Symbioses of grasses with seedborne fungal endophytes

Christopher L. Schardl, Adrian Leuchtmann, Martin J. Spiering

Research output: Contribution to journalReview articlepeer-review

700 Scopus citations


Grasses (family Poaceae) and fungi of the family Clavicipitaceae have a long history of symbiosis ranging in a continuum from mutualisms to antagonisms. This continuum is particularly evident among symbioses involving the fungal genus Epichloë (asexual forms = Neotyphodium spp.). In the more mutualistic symbiota, the epichloë endophytes are vertically transmitted via host seeds, and in the more antagonistic symbiota they spread contagiously and suppress host seed set. The endophytes gain shelter, nutrition, and dissemination via host propagules, and can contribute an array of host fitness enhancements including protection against insect and vertebrate herbivores and root nematodes, enhancements of drought tolerance and nutrient status, and improved growth particularly of the root. In some systems, such as the tall fescue N. coenophialum symbioses, the plant may depend on the endophyte under many natural conditions. Recent advances in endophyte molecular biology promise to shed light on the mechanisms of the symbioses and host benefits.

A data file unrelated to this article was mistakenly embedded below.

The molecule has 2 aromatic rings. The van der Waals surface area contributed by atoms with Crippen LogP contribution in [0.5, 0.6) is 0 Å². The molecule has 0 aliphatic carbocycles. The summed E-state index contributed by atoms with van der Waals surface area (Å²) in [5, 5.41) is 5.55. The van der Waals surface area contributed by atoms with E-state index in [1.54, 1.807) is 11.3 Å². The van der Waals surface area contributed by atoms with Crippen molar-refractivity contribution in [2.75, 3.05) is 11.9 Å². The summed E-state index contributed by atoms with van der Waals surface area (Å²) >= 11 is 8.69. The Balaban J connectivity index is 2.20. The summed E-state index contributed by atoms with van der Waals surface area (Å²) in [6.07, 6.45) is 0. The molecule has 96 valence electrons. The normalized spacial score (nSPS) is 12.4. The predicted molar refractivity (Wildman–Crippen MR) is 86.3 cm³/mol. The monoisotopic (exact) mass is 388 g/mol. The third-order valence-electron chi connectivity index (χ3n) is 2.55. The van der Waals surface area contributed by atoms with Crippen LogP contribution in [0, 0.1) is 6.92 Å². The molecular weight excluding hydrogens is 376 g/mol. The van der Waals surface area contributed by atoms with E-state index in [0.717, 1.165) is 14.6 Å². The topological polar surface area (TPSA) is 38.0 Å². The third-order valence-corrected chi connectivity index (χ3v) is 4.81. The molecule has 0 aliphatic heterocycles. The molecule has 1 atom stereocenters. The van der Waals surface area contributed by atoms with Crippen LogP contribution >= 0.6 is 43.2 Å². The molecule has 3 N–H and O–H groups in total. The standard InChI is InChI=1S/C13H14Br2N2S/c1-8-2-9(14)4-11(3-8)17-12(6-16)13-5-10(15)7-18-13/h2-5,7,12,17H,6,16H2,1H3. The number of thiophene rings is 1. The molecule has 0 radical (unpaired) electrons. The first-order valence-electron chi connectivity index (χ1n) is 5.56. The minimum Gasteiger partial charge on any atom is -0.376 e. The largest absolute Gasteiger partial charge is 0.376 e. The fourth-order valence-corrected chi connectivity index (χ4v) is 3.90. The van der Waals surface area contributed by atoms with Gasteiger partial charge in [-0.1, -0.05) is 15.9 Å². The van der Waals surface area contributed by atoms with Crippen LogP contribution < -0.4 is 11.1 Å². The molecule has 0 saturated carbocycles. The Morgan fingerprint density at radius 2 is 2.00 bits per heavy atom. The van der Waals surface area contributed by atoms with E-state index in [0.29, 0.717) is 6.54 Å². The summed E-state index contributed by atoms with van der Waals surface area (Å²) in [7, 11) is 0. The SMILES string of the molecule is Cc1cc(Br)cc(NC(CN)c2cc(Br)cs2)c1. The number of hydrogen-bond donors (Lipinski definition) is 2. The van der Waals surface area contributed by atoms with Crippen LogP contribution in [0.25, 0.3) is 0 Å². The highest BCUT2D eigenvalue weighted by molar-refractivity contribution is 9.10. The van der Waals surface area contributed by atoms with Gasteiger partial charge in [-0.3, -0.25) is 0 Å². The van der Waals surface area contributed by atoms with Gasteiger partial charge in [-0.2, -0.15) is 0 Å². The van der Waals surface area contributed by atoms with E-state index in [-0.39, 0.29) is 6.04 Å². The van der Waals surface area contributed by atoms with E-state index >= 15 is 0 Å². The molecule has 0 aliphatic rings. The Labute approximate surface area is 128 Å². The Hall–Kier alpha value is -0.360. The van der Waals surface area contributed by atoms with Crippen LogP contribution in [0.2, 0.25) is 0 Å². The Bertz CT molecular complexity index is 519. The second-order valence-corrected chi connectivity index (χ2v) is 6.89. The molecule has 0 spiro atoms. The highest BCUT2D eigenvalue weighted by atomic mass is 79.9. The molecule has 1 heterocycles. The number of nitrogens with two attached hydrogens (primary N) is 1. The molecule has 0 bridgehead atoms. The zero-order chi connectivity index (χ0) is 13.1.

Original languageEnglish
Pages (from-to)315-340
Number of pages26
JournalAnnual Review of Plant Biology
StatePublished - 2004


  • Clavicipitaceous fungi
  • Epichloë
  • Mutualism
  • Neotyphodium
  • Poaceae

ASJC Scopus subject areas

  • Physiology
  • Molecular Biology
  • Plant Science
  • Cell Biology


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